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Exclusive Video From Myanmar; Interview With Anita Hill

Aired October 2, 2007 - 19:00   ET


Happening now, smuggled evidence of a pro democracy movement brutally crushed. Tonight, we have exclusive video from inside the crackdown in Myanmar. The images, the military rulers don't want you to see.

Also this hour, it's Anita Hill against Clarence Thomas all over again. She's now telling CNN her sexual harassment allegations against the Supreme Court justice stand 16 years later. And she says she simply has to speak out now.

And was Princess Diana's death a decade ago an accident or murder? A jury now is in place to consider allegations of a royal conspiracy.

I'm Wolf Blitzer. You're in THE SITUATION ROOM.

Tonight, exclusive undercover footage taken inside a city under siege as security forces crack down on pro democracy demonstrators, some monasteries normally full of devout Buddhist monks now reportedly deserted, the fate of their residence simply unclear. And it is happening in isolated secretive Myanmar, sudden in the world spotlight. Here is CNN's Dan Rivers.


DAN RIVERS, CNN CORRESPONDENT (voice-over): This is the ugly face of military repression. The generals who control Myanmar have tried so hard to cover up. The images just smuggled out by men and women who risk their lives, are at least two days old. The pictures taken just before Myanmar's foreign minister claimed security personnel had exercised what he called the utmost restraint. The soldiers corral those they caught in the middle of the road. Some prisoners already clearly injured, watched over by an officer in the now silent street.


RIVERS: Earlier, the smuggled video showed a very different scene.


RIVERS: The deafening chant of a confident crowd marching peacefully through the city. But the moment was short-lived. The demonstrators flee.


RIVERS: Soldiers bark ordered as an injured protester is tended to by an anxious friend, trying to stay out of sight and in the street, the remains of the stampede. Those who weren't fast enough are searched and loaded onto trucks by men who are not wearing uniforms, backing up protesters claims that plain clothed intelligence officers were operated in their midst, smuggled evidence seeping out of this isolated country that the pro democracy movement is being ruthlessly crushed. Pictures that are likely to define Myanmar's government to the world.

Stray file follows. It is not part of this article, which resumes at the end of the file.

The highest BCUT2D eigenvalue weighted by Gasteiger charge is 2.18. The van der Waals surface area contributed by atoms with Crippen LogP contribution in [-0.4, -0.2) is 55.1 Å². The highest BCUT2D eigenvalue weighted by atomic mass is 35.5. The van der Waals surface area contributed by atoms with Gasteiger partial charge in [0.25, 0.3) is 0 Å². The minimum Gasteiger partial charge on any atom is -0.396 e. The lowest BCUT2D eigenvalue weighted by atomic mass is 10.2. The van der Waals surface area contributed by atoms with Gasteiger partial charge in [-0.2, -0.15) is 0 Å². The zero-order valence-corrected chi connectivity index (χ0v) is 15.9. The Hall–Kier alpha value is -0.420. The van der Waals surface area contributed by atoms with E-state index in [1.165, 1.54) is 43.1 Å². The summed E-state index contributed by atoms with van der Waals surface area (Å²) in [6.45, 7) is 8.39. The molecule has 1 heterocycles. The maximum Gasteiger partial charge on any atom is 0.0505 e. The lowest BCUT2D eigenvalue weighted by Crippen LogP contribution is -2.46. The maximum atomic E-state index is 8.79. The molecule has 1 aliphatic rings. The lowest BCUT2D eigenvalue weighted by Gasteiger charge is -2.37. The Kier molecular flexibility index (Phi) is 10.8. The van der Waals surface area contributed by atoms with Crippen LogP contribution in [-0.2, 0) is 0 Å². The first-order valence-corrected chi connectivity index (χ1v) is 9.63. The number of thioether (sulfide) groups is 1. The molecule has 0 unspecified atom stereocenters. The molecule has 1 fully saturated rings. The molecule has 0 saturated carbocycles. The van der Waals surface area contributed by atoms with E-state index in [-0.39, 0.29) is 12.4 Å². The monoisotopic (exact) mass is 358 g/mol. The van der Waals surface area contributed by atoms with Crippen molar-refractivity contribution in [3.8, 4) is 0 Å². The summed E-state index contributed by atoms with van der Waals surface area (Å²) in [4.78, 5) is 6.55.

Dan Rivers, CNN, Bangkok.


BLITZER: Strategically located in Southeast Asia, Myanmar, or Burma, as it is still called by many, has been increasingly isolated by much of the world community since it came under military rule back in 1962. A series of repressive regimes have cracked down in dissent. The current military junta assumed power under a different name in 1988, now known as the so-called state peace and development counsel, this ruling body of a dozen generals has been run for 15 years by senior General Than Shwe, head of state. Now in his '70s, he's a career military officer and is reportedly superstitious man who consults with astrologers.

Private American security guards packing a lot of fire power, paid to protect American diplomats. Now with the shooting deaths of Iraqi civilians under investigation, Congress has asked if that price is simply too high. The well-connected security firm Blackwater USA is forced into the spotlight at a public hearing today. Let's go live to our State Department correspondent Zain Verjee. She is catching all of this unfold. What happened, Zain?

ZAIN VERJEE, CNN STATE DEPARTMENT CORRESPONDENT: Wolf, for the first time Blackwater is under fire from lawmakers.


ERIK PRINCE, BLACKWATER USA: Call us mercenaries; we have Americans working for America.

VERJEE (voice-over): Blackwater's CEO grilled about his firm's conduct in Iraq, amid chargers they are trigger happy cowboys.

REP. ELIJAH CUMMINGS (D), MARYLAND: Blackwater appears to have fostered a culture of shoot first and sometimes kill and then ask the questions.

UNIDENTIFIED MALE: And the bad guys just have to get lucky once.